Modoc apology bill passes Senate, on to House
commemorating the Modoc War of 1872-73, honoring those who
lost their lives in the war and expressing regret for “the
expulsion of the Modoc Tribe from their ancestral lands in
Oregon” passed the Oregon Senate Tuesday and moves on to the
amendment to the resolution removed wording that had
expressed “regret over the 1873 Modoc War execution of
Kintpuash” (Captain Jack) and three other Modocs.”
State Sen. Fred Girod, R-Stayton, the resolution was
approved by 24 senators. Four senators were excused from
voting, including Sen. Dennis Linthicum, who represents the
Southern Oregon region where the Modocs were held as
prisoners and where the four were executed.
reportedly sponsored the resolution after viewing “The Modoc
War,” a documentary produced by Oregon Public Broadcasting.
The documentary dealt with Modoc War of 1872-73, one of the
most expensive Indian wars in U.S. history and the only one
in which a U.S. Army General, E.R.S. Canby, was killed.
event in Oregon’s history is relatively unknown,” Girod said
in a statement. “When I learned of the Modoc War and the
history of the Modoc tribe in Oregon, I felt that we needed
to do something to express regret and remember what
happened. While this resolution may be coming nearly 150
years later, I hope that this acknowledgment serves as the
catalyst for healing.”
Most of the key
battles were in California, including what is now Lava Beds
National Monument, although Captain Jack and five others
were tried and found guilty at Fort Klamath, then an Army
hanging of Jack and Schonchin John, Black Jim and Boston
Charley, the surviving Modocs were sent as prisoners of war
to Indian Lands, which later became Oklahoma. The Modocs
were later given permission to return to Oregon, with some
doing so and becoming part of the Klamath Tribes. Others
remained in Oklahoma, eventually being recognized as the
Modoc Tribe of Oklahoma. In recent months, the group has
rebranded itself as The Modoc Nation.
descendants who testified during a Senate Committee on
Veterans and Emergency Preparedness, Cheewa James and Allen
Nelson, expressed their thanks for the Senate’s actions.
an enrolled member of the Modoc Tribe of Oklahoma who lives
in Roseville, Calif., and appeared in and consulted on the
“Modoc War” documentary, thanks Girod. James termed the
resolution “a gracious act, one deserving to those who have
lived in the shadow of the Modoc War these many years. We
are all humans and all involved in the war are in need of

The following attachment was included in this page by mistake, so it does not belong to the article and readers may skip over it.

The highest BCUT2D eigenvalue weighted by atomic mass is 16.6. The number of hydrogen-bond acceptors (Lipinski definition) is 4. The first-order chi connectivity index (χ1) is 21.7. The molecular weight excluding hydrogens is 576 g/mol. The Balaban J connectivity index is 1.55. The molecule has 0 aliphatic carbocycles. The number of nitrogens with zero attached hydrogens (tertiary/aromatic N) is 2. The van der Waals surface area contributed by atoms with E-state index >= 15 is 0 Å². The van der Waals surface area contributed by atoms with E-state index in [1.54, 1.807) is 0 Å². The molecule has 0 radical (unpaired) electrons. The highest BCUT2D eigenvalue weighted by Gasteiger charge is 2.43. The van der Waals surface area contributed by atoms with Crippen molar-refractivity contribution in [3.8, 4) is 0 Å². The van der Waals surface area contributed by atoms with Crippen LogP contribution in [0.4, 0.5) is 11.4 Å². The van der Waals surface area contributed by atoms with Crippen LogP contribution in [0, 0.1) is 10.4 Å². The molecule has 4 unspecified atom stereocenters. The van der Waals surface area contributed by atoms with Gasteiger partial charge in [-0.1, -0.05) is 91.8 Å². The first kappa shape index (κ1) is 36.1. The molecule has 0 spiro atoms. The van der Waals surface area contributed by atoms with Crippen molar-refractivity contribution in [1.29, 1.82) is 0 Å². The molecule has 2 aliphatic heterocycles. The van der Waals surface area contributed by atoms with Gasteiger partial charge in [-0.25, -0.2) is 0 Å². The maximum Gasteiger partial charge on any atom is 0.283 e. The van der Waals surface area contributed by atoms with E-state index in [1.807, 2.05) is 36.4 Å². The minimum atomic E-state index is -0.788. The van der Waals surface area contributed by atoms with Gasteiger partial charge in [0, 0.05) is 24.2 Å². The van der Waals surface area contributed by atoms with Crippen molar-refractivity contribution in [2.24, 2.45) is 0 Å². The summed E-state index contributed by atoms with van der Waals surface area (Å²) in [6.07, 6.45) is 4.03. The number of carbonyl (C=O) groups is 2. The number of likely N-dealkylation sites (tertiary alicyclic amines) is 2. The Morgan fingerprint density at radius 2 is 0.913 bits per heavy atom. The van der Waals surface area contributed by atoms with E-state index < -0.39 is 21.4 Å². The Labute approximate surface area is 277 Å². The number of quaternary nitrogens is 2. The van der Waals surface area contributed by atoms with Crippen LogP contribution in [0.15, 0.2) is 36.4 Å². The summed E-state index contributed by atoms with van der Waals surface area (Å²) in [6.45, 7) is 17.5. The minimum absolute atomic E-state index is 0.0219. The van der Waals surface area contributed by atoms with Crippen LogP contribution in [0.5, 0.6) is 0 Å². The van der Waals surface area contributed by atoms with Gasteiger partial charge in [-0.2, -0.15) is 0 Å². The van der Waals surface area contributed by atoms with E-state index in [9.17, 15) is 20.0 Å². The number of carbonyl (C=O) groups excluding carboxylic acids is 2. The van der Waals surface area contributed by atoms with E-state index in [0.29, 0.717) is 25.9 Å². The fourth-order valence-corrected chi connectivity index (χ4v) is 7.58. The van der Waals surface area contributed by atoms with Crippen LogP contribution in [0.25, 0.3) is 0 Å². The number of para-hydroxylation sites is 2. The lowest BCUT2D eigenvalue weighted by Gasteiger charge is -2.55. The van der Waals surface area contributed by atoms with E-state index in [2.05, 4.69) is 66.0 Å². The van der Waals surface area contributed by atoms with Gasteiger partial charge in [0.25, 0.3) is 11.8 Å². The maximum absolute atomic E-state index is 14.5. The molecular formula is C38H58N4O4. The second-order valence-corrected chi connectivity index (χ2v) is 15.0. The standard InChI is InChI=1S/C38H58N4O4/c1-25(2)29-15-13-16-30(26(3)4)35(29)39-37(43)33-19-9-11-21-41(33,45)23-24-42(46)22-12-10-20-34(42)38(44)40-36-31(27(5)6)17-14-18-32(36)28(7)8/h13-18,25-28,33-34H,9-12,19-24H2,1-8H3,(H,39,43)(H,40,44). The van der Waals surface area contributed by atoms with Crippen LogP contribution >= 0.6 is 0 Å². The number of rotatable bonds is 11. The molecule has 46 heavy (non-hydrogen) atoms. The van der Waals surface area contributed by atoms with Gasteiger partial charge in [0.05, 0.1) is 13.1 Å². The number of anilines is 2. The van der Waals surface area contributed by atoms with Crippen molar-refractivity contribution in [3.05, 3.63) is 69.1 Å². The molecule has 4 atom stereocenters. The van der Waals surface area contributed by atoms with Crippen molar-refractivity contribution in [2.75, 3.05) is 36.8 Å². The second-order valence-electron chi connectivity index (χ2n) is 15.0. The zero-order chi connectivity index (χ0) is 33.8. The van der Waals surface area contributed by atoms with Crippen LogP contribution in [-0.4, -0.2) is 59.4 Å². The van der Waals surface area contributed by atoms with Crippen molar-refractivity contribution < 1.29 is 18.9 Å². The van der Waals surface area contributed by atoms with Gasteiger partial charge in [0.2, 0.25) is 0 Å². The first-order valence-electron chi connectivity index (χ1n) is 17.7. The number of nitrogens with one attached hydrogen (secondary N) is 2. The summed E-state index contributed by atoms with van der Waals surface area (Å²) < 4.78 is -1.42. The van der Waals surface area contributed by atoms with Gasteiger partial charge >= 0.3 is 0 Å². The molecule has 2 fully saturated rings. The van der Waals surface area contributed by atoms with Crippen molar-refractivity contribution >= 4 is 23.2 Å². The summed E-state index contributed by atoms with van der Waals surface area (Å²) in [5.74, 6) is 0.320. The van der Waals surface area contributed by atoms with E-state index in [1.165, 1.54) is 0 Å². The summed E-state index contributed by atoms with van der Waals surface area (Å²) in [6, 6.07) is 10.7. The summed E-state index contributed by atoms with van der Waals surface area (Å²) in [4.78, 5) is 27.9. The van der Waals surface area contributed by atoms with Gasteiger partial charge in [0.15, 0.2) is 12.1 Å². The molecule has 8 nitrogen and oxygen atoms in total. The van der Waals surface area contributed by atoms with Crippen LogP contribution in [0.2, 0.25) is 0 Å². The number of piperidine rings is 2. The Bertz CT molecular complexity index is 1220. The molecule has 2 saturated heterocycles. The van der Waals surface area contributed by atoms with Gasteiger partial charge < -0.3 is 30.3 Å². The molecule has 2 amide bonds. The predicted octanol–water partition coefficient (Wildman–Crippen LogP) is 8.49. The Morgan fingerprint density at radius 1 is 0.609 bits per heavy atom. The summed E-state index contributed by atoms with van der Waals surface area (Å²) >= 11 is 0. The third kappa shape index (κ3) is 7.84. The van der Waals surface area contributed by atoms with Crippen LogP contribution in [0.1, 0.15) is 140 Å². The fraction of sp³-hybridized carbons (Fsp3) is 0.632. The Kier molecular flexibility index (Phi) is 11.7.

redemption for a terrible thing that happened years ago.”
National Park Service ranger at Lava Beds National Monument,
she has written two books about the Modoc War and people.
Her great-grandparents and grandfather, an infant during the
war, were among the 150 Modocs exiled to Oklahoma.
enrolled member of the Klamath Tribes, said the resolution
recognizes the Modocs “were fighting to protect their
families and their homeland just like anyone of us would do
under those circumstances.”
He termed the
resolution “a step forward in the healing process for the
spirit of our ancestors, the Modoc families, descendants and
to all the people who have suffered and sacrificed their
lives during that time ... The spirit of our Modoc ancestors
will live on and all that was done was not in vain but for
the Modoc people to live on.”
lives in Salem and works as a trainer and consultant with
tribes on historical trauma and the healing process, is
related to Scarfaced Charley.
Senate hearing, a letter from Klamath Tribes Chairman Don
Gentry was read. In part the letter said, “On behalf of the
Klamath Tribes, the Klamath, Modoc and Yahooskin Paiute
people, I hereby express our overwhelming support of Senate
Concurrent Resolution 12 ... Acknowledging the truth of
wrongs done is a critical first step towards healing those
According to a
summary of the resolution’s “essential features,” it
outlines Captain Jack’s (Kintpuauh or Kientpoos) history and
the 1864 treaty between the United States and the Modoc,
Klamath and Yahooskin tribes.
notes incidents during the Modoc War of 1872-73, including
the battle in what is now known as Captain Jack’s Stronghold
that was decisively won by the Modocs.
It also notes
that “during a truce period on April 11, 1873, a group of
Modocs led by Kintpaush killed peace commissioner Rev.
Eleazer Thomas and Gen. Edward Canby, the highest-ranking
U.S. Army office to be killed during the Indians war.”
recounts Captain Jack’s capture, the trial in which he and
five other Modocs were found guilty of murdering Canby and
Thomas and attacking others by a federal military court at
notes Jack, Charley were “the first Indians to be tried and
executed by the federal government for war crimes.” Before
the hanging, the two others convicted, Brancho and Siolux,
sentences were commuted to life imprisonment at Alcatraz.
the summary notes about 150 Modocs were “herded into rail
cars and sent as prisoners of war to the Indian Territory
(Oklahoma)” and in 1909 offered the opportunity to return to
the Klamath Reservation, which was accepted by 29 Modocs.
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